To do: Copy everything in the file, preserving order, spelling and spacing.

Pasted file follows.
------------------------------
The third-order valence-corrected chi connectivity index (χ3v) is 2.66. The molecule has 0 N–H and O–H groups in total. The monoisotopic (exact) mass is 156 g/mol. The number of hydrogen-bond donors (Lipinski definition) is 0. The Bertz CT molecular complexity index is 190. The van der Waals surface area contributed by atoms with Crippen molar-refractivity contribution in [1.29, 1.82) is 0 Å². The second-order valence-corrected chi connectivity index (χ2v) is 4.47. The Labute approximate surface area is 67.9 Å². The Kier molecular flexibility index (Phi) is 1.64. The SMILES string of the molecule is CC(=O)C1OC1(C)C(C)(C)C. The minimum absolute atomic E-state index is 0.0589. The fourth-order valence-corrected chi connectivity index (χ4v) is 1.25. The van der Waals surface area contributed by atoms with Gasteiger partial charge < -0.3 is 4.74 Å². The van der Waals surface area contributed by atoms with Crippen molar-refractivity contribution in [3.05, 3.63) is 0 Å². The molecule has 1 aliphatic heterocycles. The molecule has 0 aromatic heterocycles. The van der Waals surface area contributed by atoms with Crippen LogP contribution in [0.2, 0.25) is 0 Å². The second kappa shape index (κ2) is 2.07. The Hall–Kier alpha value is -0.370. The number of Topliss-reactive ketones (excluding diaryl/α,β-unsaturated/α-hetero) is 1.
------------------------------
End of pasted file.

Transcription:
The third-order valence-corrected chi connectivity index (χ3v) is 2.66. The molecule has 0 N–H and O–H groups in total. The monoisotopic (exact) mass is 156 g/mol. The number of hydrogen-bond donors (Lipinski definition) is 0. The Bertz CT molecular complexity index is 190. The van der Waals surface area contributed by atoms with Crippen molar-refractivity contribution in [1.29, 1.82) is 0 Å². The second-order valence-corrected chi connectivity index (χ2v) is 4.47. The Labute approximate surface area is 67.9 Å². The Kier molecular flexibility index (Phi) is 1.64. The SMILES string of the molecule is CC(=O)C1OC1(C)C(C)(C)C. The minimum absolute atomic E-state index is 0.0589. The fourth-order valence-corrected chi connectivity index (χ4v) is 1.25. The van der Waals surface area contributed by atoms with Gasteiger partial charge < -0.3 is 4.74 Å². The van der Waals surface area contributed by atoms with Crippen molar-refractivity contribution in [3.05, 3.63) is 0 Å². The molecule has 1 aliphatic heterocycles. The molecule has 0 aromatic heterocycles. The van der Waals surface area contributed by atoms with Crippen LogP contribution in [0.2, 0.25) is 0 Å². The second kappa shape index (κ2) is 2.07. The Hall–Kier alpha value is -0.370. The number of Topliss-reactive ketones (excluding diaryl/α,β-unsaturated/α-hetero) is 1.